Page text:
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From Grant Ingersoll <gsing...@apache.org>
Subject Re: BufferingAnalyzer (or something like that)
Date Mon, 19 Nov 2007 13:53:10 GMT
https://issues.apache.org/jira/browse/LUCENE-1058


On Nov 8, 2007, at 7:14 AM, Mark Miller wrote:

> I think it is certainly useful as I use something similar myself. My  
> implementation is not as generic as I would like (requires a  
> specific special analyzer written for the task), but works great for  
> my case. I use a CachingTokenFilter as well as a couple ThreadLocals  
> so that I can have a stemmed and non stemmed index without having to  
> analyze twice. It saves me plenty in my benchmarks. A generic  
> solution would be awesome.
>
> - Mark
>
> Grant Ingersoll wrote:
>> From time to time, I have run across analysis problems where I want  
>> to only analyze a particular field once, but I also want to "pluck"  
>> certain tokens (one or more) out of the stream and then use them as  
>> the basis for another field.  For example, say I have a token  
>> filter that can identify proper names and I also want a field that  
>> contains all the tokens.  Currently, the way to do this is to  
>> analyze your content for the whole field and then reanalyze the  
>> field for the proper names.  Essentially do what Solr's copyField  
>> does.  Another use case, potentially, is when there are two fields,  
>> one that is lowercased and one that isn't.  In this case, you could  
>> do all the analysis, then have the last filter set aside the tokens  
>> before they are lower-cased (or vice versa) and then when it comes  
>> to indexing the lower-cased field, Lucene just needs to spit back  
>> out the token buffer.
>>
>> This has always struck me as wasteful especially given a complex  
>> analysis stream.  What I am thinking of doing is injecting a  
>> TokenFilter that can buffer these tokens and then that TokenFilter  
>> can be shared by the Analyzer when it is time to analyze the other  
>> field.  Obviously, there are memory issues that need to be managed/ 
>> documented, but I think they could be controlled by the  
>> application.  For example, there likely isn't a lot of proper nouns  
>> in a given document such that it would be a huge memory footprint.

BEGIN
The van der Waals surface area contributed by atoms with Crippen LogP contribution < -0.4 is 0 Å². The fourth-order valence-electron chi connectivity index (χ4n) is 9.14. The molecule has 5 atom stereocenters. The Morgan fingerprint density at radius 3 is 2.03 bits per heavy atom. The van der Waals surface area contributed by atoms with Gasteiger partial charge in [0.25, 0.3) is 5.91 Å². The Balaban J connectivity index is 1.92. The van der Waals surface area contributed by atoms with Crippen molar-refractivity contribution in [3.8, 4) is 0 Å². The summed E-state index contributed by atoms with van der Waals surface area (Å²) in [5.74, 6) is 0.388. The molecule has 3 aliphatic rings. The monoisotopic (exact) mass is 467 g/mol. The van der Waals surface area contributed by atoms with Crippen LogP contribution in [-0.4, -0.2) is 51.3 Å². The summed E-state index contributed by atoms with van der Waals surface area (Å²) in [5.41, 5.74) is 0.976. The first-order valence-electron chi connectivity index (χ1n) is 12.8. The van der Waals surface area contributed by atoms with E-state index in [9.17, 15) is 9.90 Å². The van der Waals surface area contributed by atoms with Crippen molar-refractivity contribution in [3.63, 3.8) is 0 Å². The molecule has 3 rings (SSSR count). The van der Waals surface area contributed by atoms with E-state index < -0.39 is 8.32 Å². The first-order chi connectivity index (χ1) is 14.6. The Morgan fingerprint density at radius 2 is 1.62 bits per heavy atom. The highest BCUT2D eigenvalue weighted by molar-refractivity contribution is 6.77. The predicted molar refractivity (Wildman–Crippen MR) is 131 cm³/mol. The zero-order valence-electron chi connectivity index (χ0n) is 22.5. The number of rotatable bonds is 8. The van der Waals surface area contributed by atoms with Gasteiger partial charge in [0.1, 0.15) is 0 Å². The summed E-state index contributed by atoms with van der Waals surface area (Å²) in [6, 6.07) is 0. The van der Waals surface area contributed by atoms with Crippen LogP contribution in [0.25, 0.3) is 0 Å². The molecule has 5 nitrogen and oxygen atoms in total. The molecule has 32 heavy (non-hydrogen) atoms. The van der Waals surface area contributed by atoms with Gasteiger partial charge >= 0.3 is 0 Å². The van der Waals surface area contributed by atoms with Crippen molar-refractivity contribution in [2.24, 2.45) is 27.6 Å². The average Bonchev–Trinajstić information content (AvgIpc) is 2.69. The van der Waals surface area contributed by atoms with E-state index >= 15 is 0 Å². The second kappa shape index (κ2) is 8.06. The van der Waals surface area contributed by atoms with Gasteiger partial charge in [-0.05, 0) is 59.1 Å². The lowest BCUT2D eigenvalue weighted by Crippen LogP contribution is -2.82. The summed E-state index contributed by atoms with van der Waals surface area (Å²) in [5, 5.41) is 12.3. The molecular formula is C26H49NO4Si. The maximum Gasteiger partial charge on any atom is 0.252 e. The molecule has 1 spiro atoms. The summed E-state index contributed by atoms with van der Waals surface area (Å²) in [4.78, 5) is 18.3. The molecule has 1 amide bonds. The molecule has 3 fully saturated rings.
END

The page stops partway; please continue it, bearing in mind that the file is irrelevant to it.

>> Unless the "filtering" TokenFilter is also expanding and adding  
>> other tokens, I would guess most use cases in the worst case would  
>> use up as much memory as the original field analysis.  At any rate,  
>> some filter implementations could be designed to control memory and  
>> discard when full or something like that.
>>
>> The CachingTokenFilter kind of does this, but it doesn't allow for  
>> modifications and always gives you those same tokens back.  It also  
>> seems like the new Field.tokenStreamValue() and TokenStream based  
>> constructor might help, but you have the whole construction  
>> problem.  I suppose you could "pre-analyze" the content and then  
>> make both Fields based on that pre-analysis,
>>
>> I currently have two different approaches to this.  The first is a  
>> CachedAnalyzer and CachedTokenizer implementation that takes in a  
>> List of tokens.  The other is an abstract Analyzer that coordinates  
>> the handoff of the buffer created by the first TokenStream and  
>> gives it to the second.  The first requires that you do the looping  
>> on the TokenStream in the application outside of Lucene, the latter  
>> lets Lucene what it normally does.
>>
>> Anyone have any thoughts on this?  Is this useful (i.e. should I  
>> add it in)?
>>
>> -Grant
>>
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>>
>
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--------------------------
Grant Ingersoll
http://lucene.grantingersoll.com

Lucene Helpful Hints:
http://wiki.apache.org/lucene-java/BasicsOfPerformance
http://wiki.apache.org/lucene-java/LuceneFAQ




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